- Yale, Columbia, UChicago, and Harvard are some of the most prestigious law schools in the world.
- Each school values high test scores, letters of recommendation, and an honest personal statement.
- Insider regularly interviews experts on how to get into your ideal law program. You can read it all by subscribing to Insider.
Attending law school is time-consuming and expensive, but if you end up in the right program, it could lead to a fulfilling and successful career.
For example, according to Yale Law School’s website, over 13,000 YLS alumni are leaders in their organizations – and a decade after graduating they almost unanimously express job satisfaction.
But to get into a top school, you’ll need more than just high test scores. Here are some tips and best strategies on how to get accepted into one of the best law schools in the country, according to people who’ve done it.
Yale Law School
Yale Law School is the No. 1 law school in the US, according to US News & World Report, while the 2023 acceptance rate was a slim 7.3%.
Yale places high emphasis on obtaining letters of recommendation from professors who know you well and can personally evaluate aspects of your academic work. Something unique about the YLS admissions process is their faculty is heavily involved in selecting each class, so they might especially value strong academic letters.
Columbia Law School
Columbia Law School is currently recognized as the fourth best law school in the US, trailing only Yale, Stanford, and Harvard (and tied with the University of Chicago). Of the more than 7,000 students who applied for the class of 2020, only about 16% were accepted.
Applicants to Columbia Law should pay extra attention to their personal statements. Use this as an opportunity to reveal who you really are and what you’re passionate about. Having strong reasons to be in New York City helps as well since it’s an integral part of the school, Timothy Knox, a law school admissions counselor, told Insider.
UChicago Law School
UChicago Law School consistently ranks among the most prestigious graduate law programs in the world, with an acceptance rate of 18%. Unlike some of the other top schools, UChicago Law has an especially small class size, at just over 600 full-time students. (Columbia, which shares its No. 4 ranking, has double the number.)
The community prioritizes close faculty engagement and “the life of the mind.” Once you’ve taken your LSAT and applied, prepare for your interview by nailing your answer to the question, “Why UChicago?”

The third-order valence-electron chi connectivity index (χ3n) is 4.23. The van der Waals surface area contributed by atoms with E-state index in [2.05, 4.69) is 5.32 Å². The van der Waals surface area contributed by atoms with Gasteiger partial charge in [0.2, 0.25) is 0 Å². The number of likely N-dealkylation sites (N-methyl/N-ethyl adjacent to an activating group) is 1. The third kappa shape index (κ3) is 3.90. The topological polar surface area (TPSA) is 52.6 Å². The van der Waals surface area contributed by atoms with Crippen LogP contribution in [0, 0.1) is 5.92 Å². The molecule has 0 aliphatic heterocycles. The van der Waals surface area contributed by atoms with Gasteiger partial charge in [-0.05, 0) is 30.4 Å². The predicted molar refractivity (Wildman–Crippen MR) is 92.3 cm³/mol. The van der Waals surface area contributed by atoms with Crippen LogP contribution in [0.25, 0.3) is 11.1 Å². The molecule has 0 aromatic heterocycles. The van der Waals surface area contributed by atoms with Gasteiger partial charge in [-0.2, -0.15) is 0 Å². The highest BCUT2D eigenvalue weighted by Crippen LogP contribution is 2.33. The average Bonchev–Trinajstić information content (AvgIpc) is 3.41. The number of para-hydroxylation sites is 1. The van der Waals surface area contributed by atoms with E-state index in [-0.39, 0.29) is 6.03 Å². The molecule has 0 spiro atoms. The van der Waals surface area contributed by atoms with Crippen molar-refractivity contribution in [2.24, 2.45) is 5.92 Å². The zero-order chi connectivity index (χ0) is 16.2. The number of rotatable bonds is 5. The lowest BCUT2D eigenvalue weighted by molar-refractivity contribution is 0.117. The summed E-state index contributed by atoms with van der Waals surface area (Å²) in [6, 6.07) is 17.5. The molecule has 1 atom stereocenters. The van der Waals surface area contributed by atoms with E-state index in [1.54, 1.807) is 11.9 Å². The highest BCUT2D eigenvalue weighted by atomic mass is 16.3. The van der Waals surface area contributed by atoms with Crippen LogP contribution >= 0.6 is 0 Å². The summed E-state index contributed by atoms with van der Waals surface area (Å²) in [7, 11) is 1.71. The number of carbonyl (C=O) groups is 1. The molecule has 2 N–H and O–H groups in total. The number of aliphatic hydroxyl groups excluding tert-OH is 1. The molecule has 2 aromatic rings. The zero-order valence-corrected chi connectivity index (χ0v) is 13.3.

Harvard Law School
In 2018, Harvard Law School – currently third in the rankings – offered admission to just 12% of applicants. In 2019, it made the shift to rounds of admission.
Per law school admissions coaching consultant Anna Ivey, “HLS admissions officers are very conscientious about recruiting minorities of various kinds: They want a diversity of people and geographic areas,” including veterans and older applicants. This means there’s no standard profile for an HLS student. Don’t be discouraged if you don’t fit what you think to be their ideal type of candidate.
New York University School of Law
US News and World Report ranks New York University (NYU) School of Law sixth in the nation in terms of best law programs. According to public database Law School Numbers, NYU accepts only about 34% of applicants.
NYU Law has a reputation for three specialties: an international focus, law and business offerings, and public-service opportunities.
Admissions consultant and former LSAT instructor Joseph Vijay Ingam suggests leveraging the fact that NYU uses rolling notification – in other words, applications are sent to admissions in the order in which they’re completed. Ingam has seen that it can be advantageous to apply early.
Stanford Law School
US News & World Report ranks Stanford Law School (SLS) second in the nation, making it a prime target for aspiring attorneys. Katie Spielman, class of 2007, advised emphasizing your motivation for attending law school – and what you hope to do with a law degree in your personal statement.
“SLS has always, I think, favored admissions candidates who have a strong sense of purpose and a very clear vision of what they hope to do with their law degree and in their legal career,” Spielman told Insider.